Staying in the present has never been my strong suit. History and memory give my life context. Visions of the future give it purpose. Since my memories pull up more good times than grievances, and I usually look ahead with interest rather than dread, this seems pretty harmless unless it blinds me to the moment.
The problem comes when I’m half paralyzed by future unknowns I can’t control. Will my application be accepted? What will the medical tests show? Telling me “Don’t think about it now” is about as useful as saying not to think of a pink elephant. I do better to choose something absorbing to focus on instead, whether a game or a beautiful sunset. On a good day, stopping to smell the roses can crowd out anxiety for minutes at a time.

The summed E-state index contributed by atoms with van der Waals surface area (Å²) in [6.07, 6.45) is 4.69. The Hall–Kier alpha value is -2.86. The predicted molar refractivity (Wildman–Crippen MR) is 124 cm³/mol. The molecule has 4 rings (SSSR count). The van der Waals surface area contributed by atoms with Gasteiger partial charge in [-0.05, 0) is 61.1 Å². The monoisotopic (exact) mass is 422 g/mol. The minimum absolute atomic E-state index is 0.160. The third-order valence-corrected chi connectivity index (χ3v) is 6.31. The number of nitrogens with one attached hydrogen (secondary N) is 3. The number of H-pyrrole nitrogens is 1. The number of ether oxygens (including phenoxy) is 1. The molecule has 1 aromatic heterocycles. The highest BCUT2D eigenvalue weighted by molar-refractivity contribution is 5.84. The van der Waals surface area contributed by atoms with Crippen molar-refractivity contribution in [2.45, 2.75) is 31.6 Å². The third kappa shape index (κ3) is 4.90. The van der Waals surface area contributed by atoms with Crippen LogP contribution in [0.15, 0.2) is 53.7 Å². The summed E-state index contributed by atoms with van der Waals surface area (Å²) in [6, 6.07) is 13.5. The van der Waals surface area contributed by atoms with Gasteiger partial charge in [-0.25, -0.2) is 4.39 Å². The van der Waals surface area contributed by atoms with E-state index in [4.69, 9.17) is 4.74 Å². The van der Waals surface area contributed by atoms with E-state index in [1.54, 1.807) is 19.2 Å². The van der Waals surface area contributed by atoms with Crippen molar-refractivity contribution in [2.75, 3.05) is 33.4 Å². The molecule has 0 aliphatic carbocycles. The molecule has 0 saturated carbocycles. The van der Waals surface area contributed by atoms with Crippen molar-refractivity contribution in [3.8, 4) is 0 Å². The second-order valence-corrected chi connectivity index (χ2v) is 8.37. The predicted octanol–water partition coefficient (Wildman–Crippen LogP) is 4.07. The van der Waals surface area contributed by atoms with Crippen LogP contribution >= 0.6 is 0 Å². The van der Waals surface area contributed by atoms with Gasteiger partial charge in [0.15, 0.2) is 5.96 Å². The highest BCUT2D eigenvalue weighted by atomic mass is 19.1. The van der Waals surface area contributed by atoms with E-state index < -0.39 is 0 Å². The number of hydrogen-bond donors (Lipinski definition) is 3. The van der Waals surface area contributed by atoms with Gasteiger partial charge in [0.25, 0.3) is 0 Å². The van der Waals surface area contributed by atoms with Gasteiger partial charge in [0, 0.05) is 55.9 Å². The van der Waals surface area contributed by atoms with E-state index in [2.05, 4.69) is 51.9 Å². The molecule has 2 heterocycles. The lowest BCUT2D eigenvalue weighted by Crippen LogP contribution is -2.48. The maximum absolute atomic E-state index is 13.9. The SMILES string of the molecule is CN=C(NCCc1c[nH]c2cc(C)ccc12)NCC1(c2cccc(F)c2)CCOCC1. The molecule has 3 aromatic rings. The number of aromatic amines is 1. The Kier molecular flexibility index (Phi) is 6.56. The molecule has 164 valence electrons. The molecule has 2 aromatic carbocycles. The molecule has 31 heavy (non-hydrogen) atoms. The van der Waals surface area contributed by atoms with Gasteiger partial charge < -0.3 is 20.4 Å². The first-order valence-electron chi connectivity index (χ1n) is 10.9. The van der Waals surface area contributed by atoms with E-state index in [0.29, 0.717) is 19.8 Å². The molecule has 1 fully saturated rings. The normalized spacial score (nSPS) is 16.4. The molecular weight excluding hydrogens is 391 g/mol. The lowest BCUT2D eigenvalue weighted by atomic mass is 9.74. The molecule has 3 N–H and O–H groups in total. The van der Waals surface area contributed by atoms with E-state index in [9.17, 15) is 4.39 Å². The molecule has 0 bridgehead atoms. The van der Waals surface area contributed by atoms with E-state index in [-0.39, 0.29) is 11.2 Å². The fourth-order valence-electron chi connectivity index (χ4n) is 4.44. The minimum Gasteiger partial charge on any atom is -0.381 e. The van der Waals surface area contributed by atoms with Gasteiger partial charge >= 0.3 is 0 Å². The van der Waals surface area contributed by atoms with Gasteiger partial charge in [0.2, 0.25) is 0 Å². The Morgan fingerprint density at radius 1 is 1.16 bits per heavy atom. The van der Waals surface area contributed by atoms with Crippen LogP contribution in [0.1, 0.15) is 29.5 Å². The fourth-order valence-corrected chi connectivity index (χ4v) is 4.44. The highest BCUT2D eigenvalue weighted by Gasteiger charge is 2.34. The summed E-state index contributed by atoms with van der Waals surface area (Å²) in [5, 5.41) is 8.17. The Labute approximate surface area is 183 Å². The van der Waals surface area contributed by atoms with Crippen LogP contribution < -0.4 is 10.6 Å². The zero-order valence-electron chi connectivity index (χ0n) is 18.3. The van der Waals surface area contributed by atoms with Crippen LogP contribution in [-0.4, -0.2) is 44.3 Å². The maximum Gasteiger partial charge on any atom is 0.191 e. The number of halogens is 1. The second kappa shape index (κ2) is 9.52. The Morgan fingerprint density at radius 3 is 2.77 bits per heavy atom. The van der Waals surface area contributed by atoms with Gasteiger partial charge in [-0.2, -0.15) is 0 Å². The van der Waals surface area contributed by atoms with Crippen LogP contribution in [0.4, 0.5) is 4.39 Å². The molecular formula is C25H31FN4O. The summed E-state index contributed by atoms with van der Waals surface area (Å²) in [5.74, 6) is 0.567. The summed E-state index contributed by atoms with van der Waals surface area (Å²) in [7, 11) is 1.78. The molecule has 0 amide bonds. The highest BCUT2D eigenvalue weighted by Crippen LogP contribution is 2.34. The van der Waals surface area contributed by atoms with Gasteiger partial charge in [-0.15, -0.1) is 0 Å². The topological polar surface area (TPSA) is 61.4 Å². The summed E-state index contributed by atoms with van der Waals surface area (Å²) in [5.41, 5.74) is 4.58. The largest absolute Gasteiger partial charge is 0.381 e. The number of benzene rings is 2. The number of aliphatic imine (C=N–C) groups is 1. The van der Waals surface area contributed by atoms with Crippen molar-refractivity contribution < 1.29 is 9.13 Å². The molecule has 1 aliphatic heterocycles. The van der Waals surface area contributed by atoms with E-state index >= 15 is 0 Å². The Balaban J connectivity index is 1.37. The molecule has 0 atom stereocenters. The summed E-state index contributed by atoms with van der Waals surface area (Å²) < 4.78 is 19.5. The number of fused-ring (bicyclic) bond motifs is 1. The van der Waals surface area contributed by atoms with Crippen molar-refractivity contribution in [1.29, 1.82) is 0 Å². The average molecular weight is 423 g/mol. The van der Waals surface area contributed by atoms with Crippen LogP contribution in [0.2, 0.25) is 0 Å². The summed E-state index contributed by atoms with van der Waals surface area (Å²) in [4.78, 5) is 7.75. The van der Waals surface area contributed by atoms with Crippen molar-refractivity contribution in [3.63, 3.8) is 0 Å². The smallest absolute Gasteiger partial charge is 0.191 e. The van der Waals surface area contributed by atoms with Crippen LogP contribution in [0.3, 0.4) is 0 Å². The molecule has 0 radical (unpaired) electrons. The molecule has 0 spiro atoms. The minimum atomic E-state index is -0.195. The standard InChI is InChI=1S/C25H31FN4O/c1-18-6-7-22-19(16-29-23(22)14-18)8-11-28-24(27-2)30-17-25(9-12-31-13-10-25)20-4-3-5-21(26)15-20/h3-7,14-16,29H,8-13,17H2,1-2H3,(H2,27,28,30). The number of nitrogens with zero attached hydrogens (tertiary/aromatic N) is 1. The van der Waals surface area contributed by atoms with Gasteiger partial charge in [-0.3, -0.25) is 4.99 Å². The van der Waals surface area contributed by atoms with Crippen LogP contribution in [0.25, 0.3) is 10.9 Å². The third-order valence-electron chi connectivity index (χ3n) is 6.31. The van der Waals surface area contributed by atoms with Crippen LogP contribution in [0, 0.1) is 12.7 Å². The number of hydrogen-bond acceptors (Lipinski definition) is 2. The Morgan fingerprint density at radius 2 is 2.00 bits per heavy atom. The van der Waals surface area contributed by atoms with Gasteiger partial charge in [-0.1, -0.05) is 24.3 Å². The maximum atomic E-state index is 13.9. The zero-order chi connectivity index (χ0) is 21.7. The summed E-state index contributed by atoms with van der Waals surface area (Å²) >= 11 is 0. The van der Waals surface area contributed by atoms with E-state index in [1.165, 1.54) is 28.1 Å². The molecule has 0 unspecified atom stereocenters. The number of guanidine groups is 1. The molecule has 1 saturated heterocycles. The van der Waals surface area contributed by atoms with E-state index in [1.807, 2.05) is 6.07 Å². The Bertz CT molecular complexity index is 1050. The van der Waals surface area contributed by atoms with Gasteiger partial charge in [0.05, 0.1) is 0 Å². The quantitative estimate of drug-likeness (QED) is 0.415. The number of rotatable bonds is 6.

On a bad day, roses aren’t enough. Then I try to reframe my nervousness as excitement. What makes mystery novels engrossing is precisely the fact that I don’t know what will happen next. Suspense is the point. If worrisome unknowns won’t leave me alone, I try to watch events unfold as if in a movie. Curiosity draws me forward. I won’t know the outcome until it happens, and maybe that’s okay.
Image: On Grouse Mountain, Vancouver (cropped). What lies ahead?
I'm a historian who writes novels and literary nonfiction. My home base is Madison, Wisconsin.